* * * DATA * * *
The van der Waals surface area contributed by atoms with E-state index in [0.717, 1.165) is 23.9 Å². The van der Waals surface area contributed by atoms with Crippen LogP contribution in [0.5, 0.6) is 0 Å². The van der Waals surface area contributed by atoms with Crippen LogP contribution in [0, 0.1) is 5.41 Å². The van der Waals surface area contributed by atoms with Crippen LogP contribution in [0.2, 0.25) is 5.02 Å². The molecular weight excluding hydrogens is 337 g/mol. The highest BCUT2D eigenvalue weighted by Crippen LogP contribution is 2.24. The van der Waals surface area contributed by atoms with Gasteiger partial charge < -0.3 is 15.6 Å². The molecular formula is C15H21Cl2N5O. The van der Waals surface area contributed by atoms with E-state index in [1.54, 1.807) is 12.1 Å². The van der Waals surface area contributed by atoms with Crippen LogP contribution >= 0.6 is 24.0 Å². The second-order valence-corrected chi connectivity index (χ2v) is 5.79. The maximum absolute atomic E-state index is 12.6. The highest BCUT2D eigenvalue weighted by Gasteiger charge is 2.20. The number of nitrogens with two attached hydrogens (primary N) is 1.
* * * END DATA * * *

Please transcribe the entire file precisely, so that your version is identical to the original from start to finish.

The van der Waals surface area contributed by atoms with E-state index in [0.717, 1.165) is 23.9 Å². The van der Waals surface area contributed by atoms with Crippen LogP contribution in [0.5, 0.6) is 0 Å². The van der Waals surface area contributed by atoms with Crippen LogP contribution in [0, 0.1) is 5.41 Å². The van der Waals surface area contributed by atoms with Crippen LogP contribution in [0.2, 0.25) is 5.02 Å². The molecular weight excluding hydrogens is 337 g/mol. The highest BCUT2D eigenvalue weighted by Crippen LogP contribution is 2.24. The van der Waals surface area contributed by atoms with Gasteiger partial charge < -0.3 is 15.6 Å². The molecular formula is C15H21Cl2N5O. The van der Waals surface area contributed by atoms with E-state index in [1.54, 1.807) is 12.1 Å². The van der Waals surface area contributed by atoms with Crippen LogP contribution >= 0.6 is 24.0 Å². The second-order valence-corrected chi connectivity index (χ2v) is 5.79. The maximum absolute atomic E-state index is 12.6. The highest BCUT2D eigenvalue weighted by Gasteiger charge is 2.20. The number of nitrogens with two attached hydrogens (primary N) is 1.